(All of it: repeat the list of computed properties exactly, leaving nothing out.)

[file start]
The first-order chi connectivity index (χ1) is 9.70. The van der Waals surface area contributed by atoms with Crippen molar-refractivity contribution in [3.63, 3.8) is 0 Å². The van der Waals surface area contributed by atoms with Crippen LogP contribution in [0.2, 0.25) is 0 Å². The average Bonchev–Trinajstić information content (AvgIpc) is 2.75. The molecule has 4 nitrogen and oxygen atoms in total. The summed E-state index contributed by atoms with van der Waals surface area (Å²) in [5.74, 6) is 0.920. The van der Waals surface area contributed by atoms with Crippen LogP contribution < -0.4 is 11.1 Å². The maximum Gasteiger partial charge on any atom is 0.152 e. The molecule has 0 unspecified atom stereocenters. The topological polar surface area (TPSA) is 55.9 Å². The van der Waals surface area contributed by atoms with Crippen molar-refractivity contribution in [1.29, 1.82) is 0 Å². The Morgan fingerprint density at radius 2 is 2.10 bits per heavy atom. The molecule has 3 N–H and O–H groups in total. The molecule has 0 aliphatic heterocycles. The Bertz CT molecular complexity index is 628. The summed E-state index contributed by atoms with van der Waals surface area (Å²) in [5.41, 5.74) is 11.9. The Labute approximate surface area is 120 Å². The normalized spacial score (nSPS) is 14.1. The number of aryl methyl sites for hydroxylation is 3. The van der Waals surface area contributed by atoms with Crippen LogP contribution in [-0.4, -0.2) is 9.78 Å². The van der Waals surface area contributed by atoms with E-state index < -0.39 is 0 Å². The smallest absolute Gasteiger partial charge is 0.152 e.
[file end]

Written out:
The first-order chi connectivity index (χ1) is 9.70. The van der Waals surface area contributed by atoms with Crippen molar-refractivity contribution in [3.63, 3.8) is 0 Å². The van der Waals surface area contributed by atoms with Crippen LogP contribution in [0.2, 0.25) is 0 Å². The average Bonchev–Trinajstić information content (AvgIpc) is 2.75. The molecule has 4 nitrogen and oxygen atoms in total. The summed E-state index contributed by atoms with van der Waals surface area (Å²) in [5.74, 6) is 0.920. The van der Waals surface area contributed by atoms with Crippen LogP contribution < -0.4 is 11.1 Å². The maximum Gasteiger partial charge on any atom is 0.152 e. The molecule has 0 unspecified atom stereocenters. The topological polar surface area (TPSA) is 55.9 Å². The van der Waals surface area contributed by atoms with Crippen molar-refractivity contribution in [1.29, 1.82) is 0 Å². The Morgan fingerprint density at radius 2 is 2.10 bits per heavy atom. The molecule has 3 N–H and O–H groups in total. The molecule has 0 aliphatic heterocycles. The Bertz CT molecular complexity index is 628. The summed E-state index contributed by atoms with van der Waals surface area (Å²) in [5.41, 5.74) is 11.9. The Labute approximate surface area is 120 Å². The normalized spacial score (nSPS) is 14.1. The number of aryl methyl sites for hydroxylation is 3. The van der Waals surface area contributed by atoms with Crippen LogP contribution in [-0.4, -0.2) is 9.78 Å². The van der Waals surface area contributed by atoms with E-state index < -0.39 is 0 Å². The smallest absolute Gasteiger partial charge is 0.152 e.